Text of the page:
Shortening the working week will not go far enough towards meeting the realities of an increasingly dispersed workforce, according to a new report from Demos. (Hobsbawm via Demos, 5 March 2021)

Penned for the think tank by social health expert Julia Hobsbawm – who appeared in the Institute of Leadership & Management’s Drucker Special Report 2018The Nowhere Office identifies two, loose categories of workers that Hobsbawm dubs Learners and Leavers.

While the Learners are under 35, getting to grips with their professions and fond of the social and developmental aspects of a physical workplace, Leavers are over 35 and see work within the context of their broader life responsibilities, so are less attached to the office.

Describing productivity as “a slippery fish to measure against time spent”, Hobsbawm cites the four-day week movement as part of a cultural shift towards “carving up time in a linear way, reducing quite simply the days and hours worked”. However, she writes: “I don’t think this is going to work.”

While it may look simpler on paper compared to customised schedules, she argues, “if we want to close the productivity gap, address the question of Purpose and keep our wellbeing, then a simple ‘work less in fixed hours’ approach may add, not decrease, complexity.”

Leavers and Learners, Hobsbawm points out, will use their time in different ways: “A Leaver may wish for a four-day week, and embrace time when they are fully disconnected, but a Learner might like to dribble their hours around constant connectivity.”

As such, she suggests, we should look at blocks of time not just as something to reduce, “but perhaps as resources to be redistributed or used more wisely and made more productive.”

In her view, a fixed and inflexible argument for shorter shifts or shorter hours is untenable. “Not only do those dishing out work need as much flexibility as possible,” she writes, “but those doing it need more of an agile approach to time than simply lopping off one-fifth of the working week.

She explains: “We need to think differently about time itself. I think we should move from thinking of time as linear to lateral. To see time as in blocks or zones, side-by-side, in which we do different things in different ways.” In other words, she writes, “we should see time not as a credit card with a limit, where we just spend until we’re maxed out, but perhaps as a set of different money boxes, each with their own capacity and purpose.”

Should leaders and workers think about managing time in a more granular fashion?

The Institute’s head of research, policy and standards Kate Cooper says: “Who decides what is flexible and what works is essentially the individual. And individuals choosing on a broad, collective basis to flex their working hours will not always deliver what organisations require from the people who work for them. So, as Hobsbawm has identified, implementing flexibility in a way that will also guarantee delivery is a very complex problem.”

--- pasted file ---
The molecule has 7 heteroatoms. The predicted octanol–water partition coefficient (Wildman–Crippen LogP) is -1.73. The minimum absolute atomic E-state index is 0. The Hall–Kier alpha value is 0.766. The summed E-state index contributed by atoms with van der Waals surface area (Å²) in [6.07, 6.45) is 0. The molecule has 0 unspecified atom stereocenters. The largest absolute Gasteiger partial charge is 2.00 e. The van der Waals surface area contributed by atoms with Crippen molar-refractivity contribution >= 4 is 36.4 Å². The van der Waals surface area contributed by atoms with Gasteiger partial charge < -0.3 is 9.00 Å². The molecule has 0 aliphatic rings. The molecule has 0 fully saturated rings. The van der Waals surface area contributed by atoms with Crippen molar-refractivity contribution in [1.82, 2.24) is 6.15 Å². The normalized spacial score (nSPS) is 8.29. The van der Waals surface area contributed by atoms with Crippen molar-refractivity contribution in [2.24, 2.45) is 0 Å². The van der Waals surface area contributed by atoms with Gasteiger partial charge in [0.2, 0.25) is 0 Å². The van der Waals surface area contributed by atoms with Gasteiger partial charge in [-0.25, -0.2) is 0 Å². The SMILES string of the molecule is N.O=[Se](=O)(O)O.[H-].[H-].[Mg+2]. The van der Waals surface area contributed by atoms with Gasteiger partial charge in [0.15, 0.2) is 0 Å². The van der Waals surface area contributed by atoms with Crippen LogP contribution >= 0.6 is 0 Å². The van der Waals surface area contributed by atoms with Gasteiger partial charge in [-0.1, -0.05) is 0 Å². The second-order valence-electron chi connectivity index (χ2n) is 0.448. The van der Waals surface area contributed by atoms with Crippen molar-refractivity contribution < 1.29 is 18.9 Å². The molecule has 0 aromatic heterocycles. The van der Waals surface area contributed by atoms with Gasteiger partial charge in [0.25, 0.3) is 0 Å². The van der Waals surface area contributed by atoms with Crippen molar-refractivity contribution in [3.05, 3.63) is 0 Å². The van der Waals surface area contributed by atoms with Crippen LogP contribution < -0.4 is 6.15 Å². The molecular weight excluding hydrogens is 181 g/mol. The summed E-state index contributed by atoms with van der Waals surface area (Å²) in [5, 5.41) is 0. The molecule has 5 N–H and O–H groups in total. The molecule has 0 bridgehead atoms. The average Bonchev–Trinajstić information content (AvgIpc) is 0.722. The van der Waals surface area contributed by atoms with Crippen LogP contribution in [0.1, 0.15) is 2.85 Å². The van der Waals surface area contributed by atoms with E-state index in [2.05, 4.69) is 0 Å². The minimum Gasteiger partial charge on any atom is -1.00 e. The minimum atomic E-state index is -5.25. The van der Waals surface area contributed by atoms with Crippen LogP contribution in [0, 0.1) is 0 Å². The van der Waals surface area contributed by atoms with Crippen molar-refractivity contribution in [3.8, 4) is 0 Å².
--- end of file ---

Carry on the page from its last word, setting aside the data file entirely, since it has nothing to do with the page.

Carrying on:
Cooper points out: “As reports from trial runs of recent years have indicated, the four-day working week – and the whole idea of doing more in less time – has met with some success. [The Guardian, 19 February 2021] But the question is, is this sustainable? How long can we carry on doing only work-related tasks within those compressed bursts?

“One problem with homeworking that we have heard about at the Institute is the absence of those moments where people come together to innovate and collaborate. That may suit some organisations – and we have heard reports to suggest that it does. But that’s not going to solve the challenge for everyone.”

Cooper agrees with Hobsbawm that we must think about time differently. “Is it a resource that we share?” she asks. “That’s the traditional approach to work-life balance, where you have a set number of hours, you allocate them and then manage the boundaries. Or is the model resource creation? In that framework, the fact that you work in different domains creates greater energy and more crossover benefits – so you may have hobbies that enable you to refresh and recharge; friends that provide you with stimulating perspectives on your work; scope for ensuring that you live a healthy lifestyle and connect with your family.

She notes: “In concert with satisfying work, all those other aspects of life ensure that each domain is fuelling or charging up the others. But again, from an organisational point of view, how do we make that model work while delivering on our various goals and objectives?”

She adds: “Context is everything. To be truly flexible, the solution has to be created for the unit of work in the way that will bring the greatest benefit – whether that’s in terms of delivering a product or service, or ensuring family-friendly conditions for individuals.”

For further insights on the themes raised in this blog, check out the Institute’s resources on time management


Source refs:

Hobsbawm via Demos, 5 March 2021

The Guardian, 19 February 2021